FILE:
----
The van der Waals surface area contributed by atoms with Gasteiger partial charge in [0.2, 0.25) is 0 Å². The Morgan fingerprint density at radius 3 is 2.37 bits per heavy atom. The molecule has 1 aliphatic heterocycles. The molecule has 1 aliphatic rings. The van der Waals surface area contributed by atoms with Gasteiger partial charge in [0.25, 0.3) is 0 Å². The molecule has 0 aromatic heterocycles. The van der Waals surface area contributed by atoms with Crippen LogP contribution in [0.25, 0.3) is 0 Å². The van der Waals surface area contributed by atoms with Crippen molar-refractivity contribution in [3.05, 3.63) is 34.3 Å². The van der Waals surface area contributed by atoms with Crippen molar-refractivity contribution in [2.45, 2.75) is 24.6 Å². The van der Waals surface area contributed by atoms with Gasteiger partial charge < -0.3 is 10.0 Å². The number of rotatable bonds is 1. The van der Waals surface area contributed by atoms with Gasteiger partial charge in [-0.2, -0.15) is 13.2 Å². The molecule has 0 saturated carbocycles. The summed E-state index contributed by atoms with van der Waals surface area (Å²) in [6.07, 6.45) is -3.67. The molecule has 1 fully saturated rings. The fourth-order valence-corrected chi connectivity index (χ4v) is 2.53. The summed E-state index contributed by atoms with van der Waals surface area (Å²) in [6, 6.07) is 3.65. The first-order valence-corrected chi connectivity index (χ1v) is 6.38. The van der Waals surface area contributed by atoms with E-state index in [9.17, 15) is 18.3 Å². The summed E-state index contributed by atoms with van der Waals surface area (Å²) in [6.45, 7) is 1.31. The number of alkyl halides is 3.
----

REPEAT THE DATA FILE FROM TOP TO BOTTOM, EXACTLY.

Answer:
The van der Waals surface area contributed by atoms with Gasteiger partial charge in [0.2, 0.25) is 0 Å². The Morgan fingerprint density at radius 3 is 2.37 bits per heavy atom. The molecule has 1 aliphatic heterocycles. The molecule has 1 aliphatic rings. The van der Waals surface area contributed by atoms with Gasteiger partial charge in [0.25, 0.3) is 0 Å². The molecule has 0 aromatic heterocycles. The van der Waals surface area contributed by atoms with Crippen LogP contribution in [0.25, 0.3) is 0 Å². The van der Waals surface area contributed by atoms with Crippen molar-refractivity contribution in [3.05, 3.63) is 34.3 Å². The van der Waals surface area contributed by atoms with Crippen molar-refractivity contribution in [2.45, 2.75) is 24.6 Å². The van der Waals surface area contributed by atoms with Gasteiger partial charge < -0.3 is 10.0 Å². The number of rotatable bonds is 1. The van der Waals surface area contributed by atoms with Gasteiger partial charge in [-0.2, -0.15) is 13.2 Å². The molecule has 0 saturated carbocycles. The summed E-state index contributed by atoms with van der Waals surface area (Å²) in [6.07, 6.45) is -3.67. The molecule has 1 fully saturated rings. The fourth-order valence-corrected chi connectivity index (χ4v) is 2.53. The summed E-state index contributed by atoms with van der Waals surface area (Å²) in [6, 6.07) is 3.65. The first-order valence-corrected chi connectivity index (χ1v) is 6.38. The van der Waals surface area contributed by atoms with E-state index in [9.17, 15) is 18.3 Å². The summed E-state index contributed by atoms with van der Waals surface area (Å²) in [6.45, 7) is 1.31. The number of alkyl halides is 3.